Dependency Injection with Spring

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In previous posts, we’ve discussed a important programming model known as Dependency Injection, and promised that the Spring Framework is an excellent tool for implement it.  Here’s how.

Spring

The Spring Framework is a fairly expansive set of libraries, processes, and techniques design to accelerate the development and maintenance of modern enterprise software systems.  Spring is often considered an alternative to traditional Java Enterprise Edition (JEE) Enterprise Java Beans (EJBs).

Spring supports a variety of functions required for enterprise class applications.  These include:

  • Core containers to support Dependency Injection (DI), Aspect Oriented Programming (AOP), and context management.
  • Facilities for user authentication and authorization.
  • Data access for relational, NoSQL, and Graph databases.
  • Web-based Model View Controller (MVC) servlets.
  • SOAP and RESTful Web Services.

For this post, we’ll focus on the core contains for DI and context management.

Hello World

In our post on DI, we introduced a simple example to illustrate the design and motivation of Dependency Injection.  We started with the traditional first application, shown in figure 1.

/**
 * Figure 1:  HelloWorld.java
 * 
 * Simple application.
 */

package net.proloquor.learning.hello1;

public class HelloWorld {
   public static void main(String[] args) {
      System.out.println("Hello, World.");
   }
}

After a few iterations, we created separate Java interfaces and classes to 1) provide a distinct message and 2) render it to arbitrary destinations.  Our HelloWorld application then instantiated the 2 required classes, using a custom Factory class, and ran the required function.  Our new HelloWorld application then looked like that shown in figure 2.

/**
 *  Figure 2: HelloWorld.java
 *
 *  HelloWorld application using class factory.
 */
package net.proloquor.learning.hello4;

import net.proloquor.learning.hello3.MessageProvider;
import net.proloquor.learning.hello3.MessageRenderer;

public class HelloWorld {

   public static void main(String[] args) {
      MessageRenderer renderer =    
         MessageSupportFactory.getInstance().getMessageRenderer();
      MessageProvider provider = 
         MessageSupportFactory.getInstance().getMessageProvider();
 
      renderer.setMessageProvider(provider);
      renderer.render();
   }
}

The MessageSupportFactory used here is custom created for the HelloWorld app, but pulls configuration data from a java.utils.Properties file to allow future changes without recompilation.  This illustrated the core characteristics of DI.

Hello World, using Spring

Figure 3 shows a HelloWorld application using a Spring ApplicationContext to manage its classes.

/**
 *  Figure 3: HelloWorld.java
 *
 *  Dependency Injection using Spring.
 */
package net.proloquor.learning.hello5;

import org.springframework.context.ApplicationContext;
import org.springframework.context.support.ClassPathXmlApplicationContext;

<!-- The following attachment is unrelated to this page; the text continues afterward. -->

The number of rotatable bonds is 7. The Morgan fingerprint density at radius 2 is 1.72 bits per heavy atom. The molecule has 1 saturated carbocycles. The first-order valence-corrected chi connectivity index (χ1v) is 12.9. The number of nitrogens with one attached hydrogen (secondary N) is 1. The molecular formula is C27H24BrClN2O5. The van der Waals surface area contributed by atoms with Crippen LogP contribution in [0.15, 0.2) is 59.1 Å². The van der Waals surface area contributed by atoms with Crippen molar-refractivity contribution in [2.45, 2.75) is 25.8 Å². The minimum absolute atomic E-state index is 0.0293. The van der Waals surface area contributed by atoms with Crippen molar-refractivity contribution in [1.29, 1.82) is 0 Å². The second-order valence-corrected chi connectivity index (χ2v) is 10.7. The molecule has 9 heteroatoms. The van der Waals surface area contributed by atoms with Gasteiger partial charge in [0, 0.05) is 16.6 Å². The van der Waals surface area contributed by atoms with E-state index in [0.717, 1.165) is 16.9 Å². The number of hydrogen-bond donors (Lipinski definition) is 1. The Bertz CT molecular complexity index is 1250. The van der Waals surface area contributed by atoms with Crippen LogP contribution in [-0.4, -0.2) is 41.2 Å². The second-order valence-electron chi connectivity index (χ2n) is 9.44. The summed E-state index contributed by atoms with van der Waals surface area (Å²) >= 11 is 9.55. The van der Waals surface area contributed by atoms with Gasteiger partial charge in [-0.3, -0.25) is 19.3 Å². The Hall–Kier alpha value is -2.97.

import net.proloquor.learning.hello3.StandardOutMessageRenderer;
import net.proloquor.learning.hello3.MessageRenderer;

public class HelloWorld {

   public static void main(String[] args) {
 
   ApplicationContext context = new   
      ClassPathXmlApplicationContext("Beans.xml");
   MessageRenderer renderer = 
      (StandardOutMessageRenderer)context.getBean("renderer");
 
   renderer.render();
 }

}

Our Spring-based HelloWorld app isn’t much different that before.  Instead of using a custom factory, it creates a Spring ApplicationContext that configures the same MessageProvider and MessageRenderer class used before.  The context is then used to retrieve any class and call its methods.

Also like our custom factory, Spring’s ApplicationContext is configured by an external file that can be modified to change the behavior of the application without recompilation.  The file used for our HelloWorld app is shown in figure 4.

<!-- Figure 4: Beans.xml -->

<?xml version="1.0" encoding="UTF-8"?>
<beans xmlns="http://www.springframework.org/schema/beans"
   xmlns:xsi="http://www.w3.org/2001/XMLSchema-instance"
   xsi:schemaLocation="http://www.springframework.org/schema/beans   
   http://www.springframework.org/schema/beans/spring-beans-3.0.xsd">

   <bean id="renderer" 
      class="net.proloquor.learning.hello3.StandardOutMessageRenderer">
      <property name="MessageProvider" ref="provider"></property>
   </bean>
 
   <bean id="provider" 
      class="net.proloquor.learning.hello3.HelloWorldMessageProvider">   
   </bean>
</beans>

The Beans.xml file defines two classes needed for this application.  The first one, “renderer”, has a “provider” as a property, and calls the providers setter to configure it automatically.  This is known as DI by getters and setters, as opposed to constructors.  There are many more configuration options available for the Beans.xml file, consult the Spring documentation for more information.

What’s Next?

We’ll cover many more aspects of Spring in subsequent posts, including security, data access, and Web support.

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